When I was a kid I loved WWF wrestling. It was the mid-1980s, when my deep and abiding love for Cyndi Lauper led to me being interested in whatever she was doing, and she was hanging out with wrestlers. Tampa Bay’s own Hulk Hogan was the king of the muscled and oiled shouting men back then.
Over the years we’ve watched all manner of ridiculous and sad scenarios play out in his life. A nasty divorce; he and his ex-wife hooking up with their grown children’s friends; the time his son crashed during an illegal street race, leaving his best friend with a horrifying traumatic brain injury; and, in 2007, Hogan’s friend and local DJ, Bubba the Love Sponge, decided to share his wife, Heather, but not share the fact that their sex would be recorded. A sex tape was born, complete with racist comments about a black man Hogan’s daughter was dating, which ultimately got Hogan fired from his WWE (formerly WWF) gig. (Editor's note: Hogan also used the n-word repeatedly during a 2012 interview, while asking why it was OK for black guys to use it but not him.)
Fast forward to 2012. Gawker.com got a hold of the video and posted it — claiming that, ya know, it was “newsworthy,” meaning that watching Hogan have sex with Bubba’s wife needed to be made public because journalism’s role as the fourth branch of democracy means informing the public so that they can better make decisions about self-governance in a democratic society. (At least, that’s what they taught us in J-school.)
In actuality, calling what Gawker does real journalism would make Walter Cronkite spit. But the digital age of journalism is much different than in Cronkite’s day, and it poses many new questions about the limits of the First Amendment.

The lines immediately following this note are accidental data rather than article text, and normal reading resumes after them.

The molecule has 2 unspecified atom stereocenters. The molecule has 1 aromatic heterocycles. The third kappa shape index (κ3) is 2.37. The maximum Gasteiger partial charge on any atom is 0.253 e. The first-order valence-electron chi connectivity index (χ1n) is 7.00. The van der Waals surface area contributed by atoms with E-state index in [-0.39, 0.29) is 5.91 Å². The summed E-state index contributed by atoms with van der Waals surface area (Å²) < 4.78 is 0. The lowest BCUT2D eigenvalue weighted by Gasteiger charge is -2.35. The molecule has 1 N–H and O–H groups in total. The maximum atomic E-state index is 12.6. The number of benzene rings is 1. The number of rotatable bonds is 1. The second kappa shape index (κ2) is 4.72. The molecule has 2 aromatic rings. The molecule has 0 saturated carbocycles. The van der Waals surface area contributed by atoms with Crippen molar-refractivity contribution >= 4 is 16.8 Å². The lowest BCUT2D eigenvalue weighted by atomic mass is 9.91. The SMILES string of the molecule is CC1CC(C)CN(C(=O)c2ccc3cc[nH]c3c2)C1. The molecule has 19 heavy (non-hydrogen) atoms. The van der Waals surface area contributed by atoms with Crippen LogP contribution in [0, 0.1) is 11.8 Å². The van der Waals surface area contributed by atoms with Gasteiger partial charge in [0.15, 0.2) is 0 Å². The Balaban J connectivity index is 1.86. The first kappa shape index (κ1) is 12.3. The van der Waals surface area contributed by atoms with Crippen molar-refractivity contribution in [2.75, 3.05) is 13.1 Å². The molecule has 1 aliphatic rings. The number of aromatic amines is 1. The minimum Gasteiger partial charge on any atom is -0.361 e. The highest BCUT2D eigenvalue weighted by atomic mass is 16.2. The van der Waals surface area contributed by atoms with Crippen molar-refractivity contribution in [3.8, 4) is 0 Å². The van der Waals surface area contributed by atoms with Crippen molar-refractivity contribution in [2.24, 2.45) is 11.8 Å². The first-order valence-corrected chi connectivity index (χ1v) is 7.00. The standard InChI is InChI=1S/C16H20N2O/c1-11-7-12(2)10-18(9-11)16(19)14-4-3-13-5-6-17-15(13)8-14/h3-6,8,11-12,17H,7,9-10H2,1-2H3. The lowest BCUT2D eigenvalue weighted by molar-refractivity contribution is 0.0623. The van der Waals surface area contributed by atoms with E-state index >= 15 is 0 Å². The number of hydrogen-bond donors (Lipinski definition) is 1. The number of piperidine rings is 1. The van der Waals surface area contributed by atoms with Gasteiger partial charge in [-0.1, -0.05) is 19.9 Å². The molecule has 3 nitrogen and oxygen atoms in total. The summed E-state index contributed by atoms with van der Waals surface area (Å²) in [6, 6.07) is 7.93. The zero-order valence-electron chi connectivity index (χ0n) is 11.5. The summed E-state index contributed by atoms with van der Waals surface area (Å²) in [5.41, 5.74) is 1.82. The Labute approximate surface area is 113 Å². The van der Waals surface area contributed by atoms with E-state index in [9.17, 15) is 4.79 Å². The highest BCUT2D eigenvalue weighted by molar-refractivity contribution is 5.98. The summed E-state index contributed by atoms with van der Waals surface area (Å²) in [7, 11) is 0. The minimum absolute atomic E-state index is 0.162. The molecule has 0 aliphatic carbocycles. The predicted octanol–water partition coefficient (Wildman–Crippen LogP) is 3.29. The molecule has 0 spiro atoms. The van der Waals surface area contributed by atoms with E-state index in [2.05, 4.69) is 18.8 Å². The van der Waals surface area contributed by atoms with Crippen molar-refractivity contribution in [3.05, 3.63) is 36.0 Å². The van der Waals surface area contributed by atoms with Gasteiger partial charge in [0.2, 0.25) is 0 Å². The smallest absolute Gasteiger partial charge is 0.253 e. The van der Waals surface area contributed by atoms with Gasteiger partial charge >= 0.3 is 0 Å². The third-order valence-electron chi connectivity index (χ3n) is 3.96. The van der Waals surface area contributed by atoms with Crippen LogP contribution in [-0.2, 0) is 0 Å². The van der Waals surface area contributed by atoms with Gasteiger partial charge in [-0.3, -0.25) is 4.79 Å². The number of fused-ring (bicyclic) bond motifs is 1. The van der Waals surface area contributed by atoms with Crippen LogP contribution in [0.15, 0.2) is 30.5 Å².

Now Hulk Hogan, real name Terry Bollea, is suing Gawker for $100 million, citing loss of privacy and emotional stress. The big question in the case has to do with a public figure’s privacy rights vs. the newsworthiness of the video, and often in cases dealing with public figures, they are not entitled to the same privacy rights as non-public figures.
Did he bone Heather Clem as the Public Hogan or Private Bollea? Does it matter? Because for real, everyone knows Gawker just posted that video to get visitors to the site. Ain’t a damn thing newsworthy there.
And while his racist proclamations on that video were a huge disappointment, they also suggest that it was a very private Terry that night. Terry Bollea, the wife-sharing racist, whose privacy was indeed breached.
Now all this embarrassing behavior has blossomed into something that could be a landmark case for how it applies to the First Amendment, and news outlets’ rights to publish versus celebrities’ rights to privacy. Which is so ironic, because seeing Hulk Hogan "do it" is about as appealing as watching one of my dad’s friends’ home sex tapes. I mean, just ew.